In September of 1874, Baker wrote to Packard again and described a threat leveled against him by a White League committee. Baker was told to cease to act as parish judge and United States commissioner and ordered not to make any report of this threat under any circumstances. He was told that disobedience would result in his inability to leave the state and that he “could not live here twenty-four hours.” Baker told Packard that armed White Leaguers held the courthouse and had all elected officials under surveillance. The scope of the situation is not readily available as “outrages are daily committed but not reported by the papers. Anarchy prevails.” The newspaper that fails to report these outrages must be The Bossier Banner.

There is evidence that Baker’s political ideals made even small matters difficult within the parish. In 1875, he applied with the Police Jury to change the Bellevue and Fillmore road in front of his residence. The jurors rejected his application on the grounds that it would lengthen the road. Sheriff W.H. Hill, the same man who failed to intervene during the attack on Percy, submitted the report and reason for rejection.

Baker and his family continued to live in Bossier Parish. Lambert Baker died in 1902 and is buried in the Bellevue Cemetery. 

Wednesday, May 20, 2015

Panel Discussion on how local institutions will preserve the stories of the Civil Rights movement

FREE and open to the public
This event- on Sat. May 30-was inspired when I was looking to do some oral history interviews related to Bossier's school integration case and another Civil Rights trailblazer with Bossier Parish ties and found out they had already passed.

Participants and the institutions they are representing:
Moderator: Dr. Michael Hicks, Jarvis Christian College and Executive Director of the North La. Civil Rights Coalition
Dr. Laura McLemore, Archivist: Noel Memorial Library Archives and Special Collections, LSU-Shreveport
Ashley Hazelton: Oral History Project at R.W. Norton Art Gallery
Deborah Allen: North Louisiana Civil Rights Coalition 
Brian McNew, McNew Architecture, North Louisiana Civil Rights Museum
Pam Carlisle History and Outreach, Bossier Parish Library Historical Center
Dr. Orella Brazile, founder and Library Director, Black Ethnic Archives at Southern University – Shreveport

Tuesday, May 12, 2015

Bossier Bios: Dr. S.E. Prince

Dr. Shea Edward Prince was born in the Bossier Parish town of Princeton (yes, named for his family!) on August 8, 1869. He was the son of Joseph Wilson Prince and Virginia Alice Locke Prince. He went to school in Bossier Parish and was a resident student at the Shreveport Charity Hospital in the early 1890s, where he worked with Superintendent Dr. T.E. Schumpert. He continued his education at the College of Physicians and Surgeons at Baltimore, Maryland. He graduated in 1896. He returned to Northwest Louisiana and married Pauline Trigg in March of 1899. Prince’s marriage announcement in the Bossier Banner notes that he is a prominent and popular young physician. He practiced medicine in Bossier, Webster, Ouachita, Caddo, and Sabine Parishes. During World War I, Prince was medical examiner for the Bossier Parish draft board. Shea and Pauline had three daughters: Emmaleen Virginia, Helen Beverly, and Hallula Sue.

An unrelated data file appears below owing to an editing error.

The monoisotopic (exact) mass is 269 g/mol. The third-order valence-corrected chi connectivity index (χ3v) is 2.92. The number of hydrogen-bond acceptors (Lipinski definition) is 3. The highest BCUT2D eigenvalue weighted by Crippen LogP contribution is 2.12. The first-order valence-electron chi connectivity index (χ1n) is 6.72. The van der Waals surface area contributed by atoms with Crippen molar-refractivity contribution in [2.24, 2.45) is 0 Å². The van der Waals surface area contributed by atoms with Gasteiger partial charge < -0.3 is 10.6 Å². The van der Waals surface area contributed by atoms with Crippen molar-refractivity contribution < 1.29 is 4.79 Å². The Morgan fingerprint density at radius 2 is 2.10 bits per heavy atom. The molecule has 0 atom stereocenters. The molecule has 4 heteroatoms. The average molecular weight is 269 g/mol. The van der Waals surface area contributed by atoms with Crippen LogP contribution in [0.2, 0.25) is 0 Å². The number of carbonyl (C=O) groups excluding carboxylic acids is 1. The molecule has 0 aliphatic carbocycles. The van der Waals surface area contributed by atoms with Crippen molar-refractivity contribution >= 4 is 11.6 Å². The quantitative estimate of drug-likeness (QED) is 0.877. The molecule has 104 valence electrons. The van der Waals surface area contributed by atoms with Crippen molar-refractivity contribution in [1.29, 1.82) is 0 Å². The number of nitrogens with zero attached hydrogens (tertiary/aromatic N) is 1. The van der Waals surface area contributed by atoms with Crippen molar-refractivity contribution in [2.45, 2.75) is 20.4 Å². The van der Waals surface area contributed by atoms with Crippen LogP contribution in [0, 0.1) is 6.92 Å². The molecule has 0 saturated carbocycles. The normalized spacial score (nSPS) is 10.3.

In addition to his medical practice, Prince was very involved in the banking industry. He organized and served as president at the Noble State Bank in Sabine Parish. He founded the Bossier State Bank and was also president of the Plain Dealing State bank. On February 6, 1941, Prince had been at the Bossier State Bank as usual, and then spent the evening with his family at his home in Shreveport. He suffered a heart attack later that night and passed away. 

Tuesday, February 3, 2015

Exodus from the Door of No Return

Black History Month event at the Bossier Parish Library Historical Center. Dr. Phillips has an amazing story to tell. You won't be disappointed if you come hear his talk. And family history researchers, if you want some insights on moving through some research challenges, this talk is for you.

Wednesday, January 28, 2015

Bossier History: Tornado Strikes Princeton in 1957

The January 24, 1957 issue of The Bossier Banner-Progress reported on a tornado that struck Princeton.

“Three persons were killed and nine injured in a tornado which struck in a farming community of Princeton Tuesday morning at 11 o’clock.”
“All of the dead were Negroes and were dead on arrival at hospitals in Shreveport.”
“The dead were Allison Law, 66, and his wife Mary Ann Law, 68, and Ruth Bradford, 6 year old Negro baby.”
“The injured hospitalized were all Negroes of Princeton.  They were Barbara Stinson, 8, fractured hip, condition serious; David Washington, 60, fractured hip, condition serious, Charles Bradford, 4, possible head injuries, condition fair; Bernice Bradford, 26, mother of the dead baby, head injuries, condition fair.”
“Eddie Brutus, 56, back injury, condition undetermined, Josephine Johnson, 64, lacerations, given emergency treatment and discharged; Gusspie Platt, 45, head laceration, not serious; Vernon Lee Woods, five, head injury, condition satisfactory.”
“J. J. Thomas, white, of Princeton, suffered minor injuries but was treated by a physician and not hospitalized.”
“The dead and injured were all rushed by ambulance to Confederate Memorial Hospital with the exception of the Woods baby, who was hospitalized at Minden, and Thomas.”
“The storm struck with fury and during a heavy downpour of rain several homes were destroyed and the twister narrowly missed the Princeton school which has 800 students in elementary and high school grades.  Had it struck this building the damage might have been enormous.”

This Louisiana State Trooper holds a kitten, the only survivor from the Law household.  Photograph courtesy of LSU-Shreveport Archives and Special Collections, Noel Memorial Library, Henry Langston McEachern collection. Please do not reproduce image without permission.